2003: Zhi-Liang Hu and Max Rothschild (2003). A Frame-Work for Developing the Pig QTL Database. [The 13th North American Colloquium on Animal Cytogenetics & Gene Mapping. Louisville, Kentucky, July 13-17, 2003.] Cytogenet Genome Res 102:357.

2005: Zhi-Liang Hu, James Reecy and Max Rothschild (2005). A Quantitative Trait Loci Resource and Comparison Tool for Pigs: PigQTLDB. Iowa State "Animal Industry 2005 Report". (Cited by 7 publications)

2005: Zhi-Liang Hu, Svetlana Dracheva, Wonhee Jang, Donna Maglott, John Bastiaansen, Max F. Rothschild and James M. Reecy (2005). PigQTLdb: A Pig QTL Database. Plant & Animal Genome XIII Conference, San Diego, CA, January 15-19, 2005. (Cited by 2 publications)

2005: Zhi-Liang Hu, Svetlana Dracheva, Wonhee Jang, Donna Maglott, John Bastiaansen, Max F. Rothschild and James M. Reecy (2005). A QTL Resource and Comparison Tool for Pigs: PigQTLDB. Mammalian Genome. (2005) Volume 16(10):792-800. DOI: 10/fcrzqv (Cited by 183 publications)

2006: Zhi-Liang Hu, Sean Humphray, Carol Scott, Stacey N. Meyers, Jane Rogers, Max F. Rothschild and James M. Reecy (2006). Extension of PigQTLdb: Genome-wide Alignment of BAC FPC Maps and RH Maps for QTL Positional Gene Mining. Plant & Animal Genome XIV Conference, San Diego, CA, January 14-18, 2006. (Cited by 1 publication)

2007: Zhi-Liang Hu, Eric Ryan Fritz and James M. Reecy (2007). AnimalQTLdb: a livestock QTL database tool set for positional QTL information mining and beyond. Nucleic Acids Research, 2007, 35 (Database issue):D604-D609. (Cited by 245 publications)

2007: Zhi-Liang Hu, Eric Ryan Fritz and James M. Reecy (2007). Computer Demo: A Public Platform for QTL Comparisons and Integration with Diverse Types of Structural Genomic Information. Plant & Animal Genome XV Conference, San Diego, CA, January 13-17, 2007.

2007: Zhi-Liang Hu and James M. Reecy (2007). Animal QTLdb: beyond a repository - A Public Platform for QTL Comparisons and Integration with Diverse Types of Structural Genomic Information. Mammalian Genome, Volume 18(1), 1-4 (2007). DOI: 10.1007/s00335-006-0105-8 (Cited by 115 publications)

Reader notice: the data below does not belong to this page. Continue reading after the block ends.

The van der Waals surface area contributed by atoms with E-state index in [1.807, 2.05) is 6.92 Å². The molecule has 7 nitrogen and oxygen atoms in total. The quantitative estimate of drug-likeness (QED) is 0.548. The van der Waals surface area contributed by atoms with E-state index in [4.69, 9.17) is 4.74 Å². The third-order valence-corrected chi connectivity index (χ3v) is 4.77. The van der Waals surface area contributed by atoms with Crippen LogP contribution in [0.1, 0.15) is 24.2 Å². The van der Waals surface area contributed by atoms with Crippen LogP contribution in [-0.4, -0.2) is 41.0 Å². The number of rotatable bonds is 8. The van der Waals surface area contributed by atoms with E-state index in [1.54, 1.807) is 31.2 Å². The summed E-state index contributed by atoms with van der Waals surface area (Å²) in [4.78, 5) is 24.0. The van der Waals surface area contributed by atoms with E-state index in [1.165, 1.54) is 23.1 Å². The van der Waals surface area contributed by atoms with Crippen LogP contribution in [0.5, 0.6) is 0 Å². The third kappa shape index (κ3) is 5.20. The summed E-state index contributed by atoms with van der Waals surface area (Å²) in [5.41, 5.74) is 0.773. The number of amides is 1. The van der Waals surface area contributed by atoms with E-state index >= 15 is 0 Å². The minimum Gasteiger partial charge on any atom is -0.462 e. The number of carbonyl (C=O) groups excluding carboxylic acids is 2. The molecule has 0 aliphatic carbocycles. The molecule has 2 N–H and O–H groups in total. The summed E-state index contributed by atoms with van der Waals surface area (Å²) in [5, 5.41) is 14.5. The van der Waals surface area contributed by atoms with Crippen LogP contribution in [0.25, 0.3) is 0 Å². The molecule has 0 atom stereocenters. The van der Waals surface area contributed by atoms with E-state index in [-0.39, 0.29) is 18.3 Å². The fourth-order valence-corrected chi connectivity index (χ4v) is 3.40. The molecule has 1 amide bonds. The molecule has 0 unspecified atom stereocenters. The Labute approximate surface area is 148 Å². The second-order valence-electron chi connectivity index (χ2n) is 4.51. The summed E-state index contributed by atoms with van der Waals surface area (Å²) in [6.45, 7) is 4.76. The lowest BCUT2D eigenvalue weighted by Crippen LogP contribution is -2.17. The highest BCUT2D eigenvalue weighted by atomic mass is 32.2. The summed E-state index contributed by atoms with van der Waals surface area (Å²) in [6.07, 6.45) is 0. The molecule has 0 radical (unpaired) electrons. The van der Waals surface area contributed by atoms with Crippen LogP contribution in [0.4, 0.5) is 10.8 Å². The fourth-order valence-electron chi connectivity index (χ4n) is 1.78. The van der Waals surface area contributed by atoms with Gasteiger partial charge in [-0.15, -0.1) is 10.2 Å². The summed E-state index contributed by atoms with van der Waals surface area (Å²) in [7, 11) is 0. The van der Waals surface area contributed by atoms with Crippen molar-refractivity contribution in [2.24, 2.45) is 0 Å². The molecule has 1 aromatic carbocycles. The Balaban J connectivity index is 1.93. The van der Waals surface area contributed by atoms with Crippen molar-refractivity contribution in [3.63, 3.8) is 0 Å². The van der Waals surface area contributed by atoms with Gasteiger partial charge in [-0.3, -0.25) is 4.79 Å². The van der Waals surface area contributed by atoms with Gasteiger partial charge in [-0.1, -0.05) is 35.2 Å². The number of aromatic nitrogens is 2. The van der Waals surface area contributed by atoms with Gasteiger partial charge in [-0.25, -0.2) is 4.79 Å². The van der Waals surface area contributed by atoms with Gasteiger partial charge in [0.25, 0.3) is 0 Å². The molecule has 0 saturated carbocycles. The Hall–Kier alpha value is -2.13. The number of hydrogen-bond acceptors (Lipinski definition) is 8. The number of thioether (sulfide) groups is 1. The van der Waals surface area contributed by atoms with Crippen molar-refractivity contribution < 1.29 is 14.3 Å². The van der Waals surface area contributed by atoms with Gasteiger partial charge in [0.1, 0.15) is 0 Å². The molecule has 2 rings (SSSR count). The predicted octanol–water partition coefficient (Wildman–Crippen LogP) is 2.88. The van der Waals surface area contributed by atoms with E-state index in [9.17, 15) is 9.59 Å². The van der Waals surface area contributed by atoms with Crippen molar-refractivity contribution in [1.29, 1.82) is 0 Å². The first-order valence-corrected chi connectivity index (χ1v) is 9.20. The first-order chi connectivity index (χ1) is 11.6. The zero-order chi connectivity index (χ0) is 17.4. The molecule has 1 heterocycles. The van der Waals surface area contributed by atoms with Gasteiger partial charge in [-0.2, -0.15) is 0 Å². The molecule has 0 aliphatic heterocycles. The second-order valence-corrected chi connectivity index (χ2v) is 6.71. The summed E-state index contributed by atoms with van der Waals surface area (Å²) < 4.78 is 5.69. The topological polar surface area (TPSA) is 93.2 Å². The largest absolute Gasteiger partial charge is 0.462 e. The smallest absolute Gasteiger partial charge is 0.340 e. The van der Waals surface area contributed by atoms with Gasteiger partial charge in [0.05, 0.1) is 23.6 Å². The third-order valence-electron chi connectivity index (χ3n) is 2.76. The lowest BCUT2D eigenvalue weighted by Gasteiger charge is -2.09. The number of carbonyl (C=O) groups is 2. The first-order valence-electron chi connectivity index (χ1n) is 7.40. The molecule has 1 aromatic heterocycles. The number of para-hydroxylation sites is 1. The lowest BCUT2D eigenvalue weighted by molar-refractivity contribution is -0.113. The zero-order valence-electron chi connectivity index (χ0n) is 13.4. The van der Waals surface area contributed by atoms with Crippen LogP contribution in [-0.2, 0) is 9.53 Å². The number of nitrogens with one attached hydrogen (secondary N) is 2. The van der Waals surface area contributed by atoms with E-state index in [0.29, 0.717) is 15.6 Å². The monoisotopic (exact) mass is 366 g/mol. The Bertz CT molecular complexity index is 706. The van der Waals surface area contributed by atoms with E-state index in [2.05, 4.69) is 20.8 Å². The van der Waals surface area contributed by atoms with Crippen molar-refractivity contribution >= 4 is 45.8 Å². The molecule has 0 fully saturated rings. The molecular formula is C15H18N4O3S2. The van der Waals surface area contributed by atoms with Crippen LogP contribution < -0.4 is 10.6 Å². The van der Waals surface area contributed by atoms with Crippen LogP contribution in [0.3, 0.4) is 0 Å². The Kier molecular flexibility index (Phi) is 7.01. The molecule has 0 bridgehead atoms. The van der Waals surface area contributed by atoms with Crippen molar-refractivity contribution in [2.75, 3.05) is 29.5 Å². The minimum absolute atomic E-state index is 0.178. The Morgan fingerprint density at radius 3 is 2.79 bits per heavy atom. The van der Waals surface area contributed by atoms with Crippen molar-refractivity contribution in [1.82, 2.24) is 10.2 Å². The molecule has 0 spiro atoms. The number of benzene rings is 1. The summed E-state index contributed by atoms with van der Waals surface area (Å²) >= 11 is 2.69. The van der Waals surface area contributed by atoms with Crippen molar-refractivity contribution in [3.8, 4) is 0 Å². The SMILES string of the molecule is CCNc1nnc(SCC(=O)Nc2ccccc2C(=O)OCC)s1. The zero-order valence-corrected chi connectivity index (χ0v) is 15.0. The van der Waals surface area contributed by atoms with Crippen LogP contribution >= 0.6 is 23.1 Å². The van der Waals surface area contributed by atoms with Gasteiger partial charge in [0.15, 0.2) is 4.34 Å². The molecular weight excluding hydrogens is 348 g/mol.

2008: Zhi-Liang Hu and James M. Reecy (2008). Extension Of Animal QTLdb (II): Alignment Of New Microsatellite Markers, SNPs And Microarray Elements To Cattle, Chicken And Pig QTL Maps And Comparative Mapping Tools For Positional Genome Information Mining. January 12-16, 2008, Town & Country Convention Center, San Diego, CA.

2008: Zhi-Liang Hu, Eric Ryan Fritz, Svetlana Dracheva, Behnam Abasht, Stacey N. Meyers, Denis M. Larkin John Bastiaansen, Carol Scott, Xiao-Ping Li, Wonhee Jang, Kwan-Suk Kim, Donna Maglott, Sean Humphray, Jonathan E. Beever, Susan J. Lamont, Harris A. Lewin, Shu-hong Zhao, Jane Rogers, Jill Maddox, Max F. Rothschild and James M. Reecy (2008). Animal QTLdb: A Tool Set to Warehouse and Compare Cattle, Pigs, Chicken and Sheep QTL Within and Between Species. International Society for Animal Genetics (ISAG), RAI Conference Centre, Amsterdam,The Netherlands. July 20-24, 2008.

2009: Zhi-Liang Hu, Cari Park, Eric Fritz, Mindy Dwindell, Mary Shimoyama, James M. Reecy (2009). Expanding the Utility of Animal QTLdb. Plant & Animal Genomes XVII Conference, January 10-14, 2009, Town & Country Convention Center, San Diego, CA. (Cited by 1 publication)

2010: Zhi-Liang Hu, Carissa A. Park, Eric R. Fritz and James M. Reecy (2010). QTLdb: A Comprehensive Database Tool Building Bridges between Genotypes and Phenotypes. Invited Lecture with full paper published electronically on The 9th World Congress on Genetics Applied to Livestock Production. Leipzig, Germany August 1-6, 2010. (Cited by 41 publications)

2011: Zhi-Liang Hu, Xiao-lin Wu, Cari Park and James M. Reecy (2011). Extension of Animal QTLdb (IV): QTL Meta-Analysis on the Fly. Plant & Animal Genomes XIX Conference, January 14-19, 2011. Town & Country Convention Center, San Diego, CA. (Cited by 1 publication)